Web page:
Tumbled / by KR


Wipeout
Originally uploaded by swannman.
Surfing the Gulf Coast requires paddling through “washing machine.” There’s no other way to describe the onslaught of white water, chop and currents you have to paddle through to just get to the line up. Every break around the world has its own version of this exhausting gauntlet. Like Weezer sings in ”Surf Wax America”, The sea is foaming like a bottle of beer, The wave is coming but I ain’t got no fear… the sea is rolling like a thousand pound keg, I’m going surfing, I’m going surfing. Sometimes its so crazy that you pick only the best wave to ride, because you want to make it worth paddling back through the machine after its over. And sometimes you get dragged under into the heart of the wash riding that same wave.

I experienced this most profoundly kayak surfing in Hawaii. I’d never surfed in a kayak in such big waves. So I spent quite a bit of time getting thrown out of my boat and worked like a rag doll in the wash. A few times, I was not just thrown over the wave, but taken down into the belly of it as it broke and crumbled towards the reef. It can be one of the most confusing, disorienting, and panicky moments that seems to go on forever. As every limb is pushed and pulled by water from every direction, you lose all sense of “up.” For a few moments the scrubble of foam and white negates any sense of light and dark so that you can’t tell where the surface is. All this while losing breath can create panic. In its most lucid, it is a moment in time where there are so many things happening around and to you at once that you lose all sense of space and time. When you finally do break through to open air you feel exhausted.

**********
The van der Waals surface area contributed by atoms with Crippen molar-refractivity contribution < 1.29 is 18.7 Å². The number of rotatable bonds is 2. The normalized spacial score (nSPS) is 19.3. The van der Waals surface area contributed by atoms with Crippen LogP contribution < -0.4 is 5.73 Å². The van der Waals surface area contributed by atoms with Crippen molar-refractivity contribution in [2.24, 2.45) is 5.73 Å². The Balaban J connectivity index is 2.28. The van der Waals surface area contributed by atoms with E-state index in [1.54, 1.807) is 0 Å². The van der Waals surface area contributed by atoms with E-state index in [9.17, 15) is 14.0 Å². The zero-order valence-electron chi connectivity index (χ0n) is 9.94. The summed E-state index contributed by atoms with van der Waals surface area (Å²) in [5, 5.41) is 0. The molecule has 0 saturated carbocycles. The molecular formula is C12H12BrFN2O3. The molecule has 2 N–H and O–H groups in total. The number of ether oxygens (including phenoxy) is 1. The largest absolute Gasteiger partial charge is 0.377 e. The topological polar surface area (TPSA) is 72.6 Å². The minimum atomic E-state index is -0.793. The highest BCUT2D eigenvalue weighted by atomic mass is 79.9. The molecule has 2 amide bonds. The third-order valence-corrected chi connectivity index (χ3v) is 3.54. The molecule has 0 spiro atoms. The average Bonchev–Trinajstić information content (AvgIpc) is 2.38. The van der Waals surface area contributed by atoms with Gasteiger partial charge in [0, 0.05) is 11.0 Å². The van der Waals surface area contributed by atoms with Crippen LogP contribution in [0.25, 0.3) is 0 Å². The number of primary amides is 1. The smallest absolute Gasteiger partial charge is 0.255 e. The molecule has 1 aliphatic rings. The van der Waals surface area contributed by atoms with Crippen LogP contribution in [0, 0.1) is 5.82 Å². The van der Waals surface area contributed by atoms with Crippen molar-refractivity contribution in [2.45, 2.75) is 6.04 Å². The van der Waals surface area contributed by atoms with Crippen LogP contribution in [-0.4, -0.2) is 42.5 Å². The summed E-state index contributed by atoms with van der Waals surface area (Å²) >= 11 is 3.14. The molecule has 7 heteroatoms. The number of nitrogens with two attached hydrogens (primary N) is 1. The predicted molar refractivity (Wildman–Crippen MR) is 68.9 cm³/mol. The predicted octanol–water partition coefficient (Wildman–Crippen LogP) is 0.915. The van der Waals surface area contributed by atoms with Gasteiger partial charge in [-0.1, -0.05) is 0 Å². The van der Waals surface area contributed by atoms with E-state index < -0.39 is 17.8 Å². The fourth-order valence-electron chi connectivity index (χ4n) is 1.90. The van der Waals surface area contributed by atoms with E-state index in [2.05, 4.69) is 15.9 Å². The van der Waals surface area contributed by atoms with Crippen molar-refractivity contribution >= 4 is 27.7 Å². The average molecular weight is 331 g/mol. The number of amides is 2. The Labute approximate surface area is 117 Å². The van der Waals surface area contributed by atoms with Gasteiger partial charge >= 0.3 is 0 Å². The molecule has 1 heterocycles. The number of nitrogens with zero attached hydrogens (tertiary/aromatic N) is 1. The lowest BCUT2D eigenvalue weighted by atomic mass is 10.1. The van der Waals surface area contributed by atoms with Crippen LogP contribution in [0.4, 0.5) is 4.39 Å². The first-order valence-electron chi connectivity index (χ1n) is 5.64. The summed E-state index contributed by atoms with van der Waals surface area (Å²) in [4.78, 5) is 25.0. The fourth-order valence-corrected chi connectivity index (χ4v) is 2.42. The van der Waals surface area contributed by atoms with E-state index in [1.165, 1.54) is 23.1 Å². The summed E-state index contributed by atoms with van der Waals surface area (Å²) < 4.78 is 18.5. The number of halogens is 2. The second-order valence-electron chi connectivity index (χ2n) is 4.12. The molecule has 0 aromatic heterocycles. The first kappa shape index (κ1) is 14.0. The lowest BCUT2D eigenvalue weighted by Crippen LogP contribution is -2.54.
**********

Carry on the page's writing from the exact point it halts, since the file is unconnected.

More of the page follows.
It’s the only way I’ve been able to name how life has felt lately, to make sense of the day-to-day right now. It’s been increasing, as if the wash is bigger and deeper than I first thought. And life has come to a place where I have lost all sense of “up.” There are days where I crawl into bed at night feeling like the rag doll worked every which way. There are moments where I convince myself I am drowning and so panic to take control of things I never controlled to begin with. Most of the time I am just trying to make my way to the surface and breathe again.

And, yet, I can forget, too, that I got to this place because (to maintain the surfing analogy) I picked a wave that was worth the consequence of getting pounded in the wash. I wasn’t just dropped into the chaos. It is part of the ride of a greater, more life giving experience. The life I’ve chosen at this point in time was a wave worth riding… even if it means getting dragged into the heart of it and worked for a little bit.

"All along the under tow is strengthening it’s hold, I never thought it’d come to this, now I can never go home" - Rivers Cuomo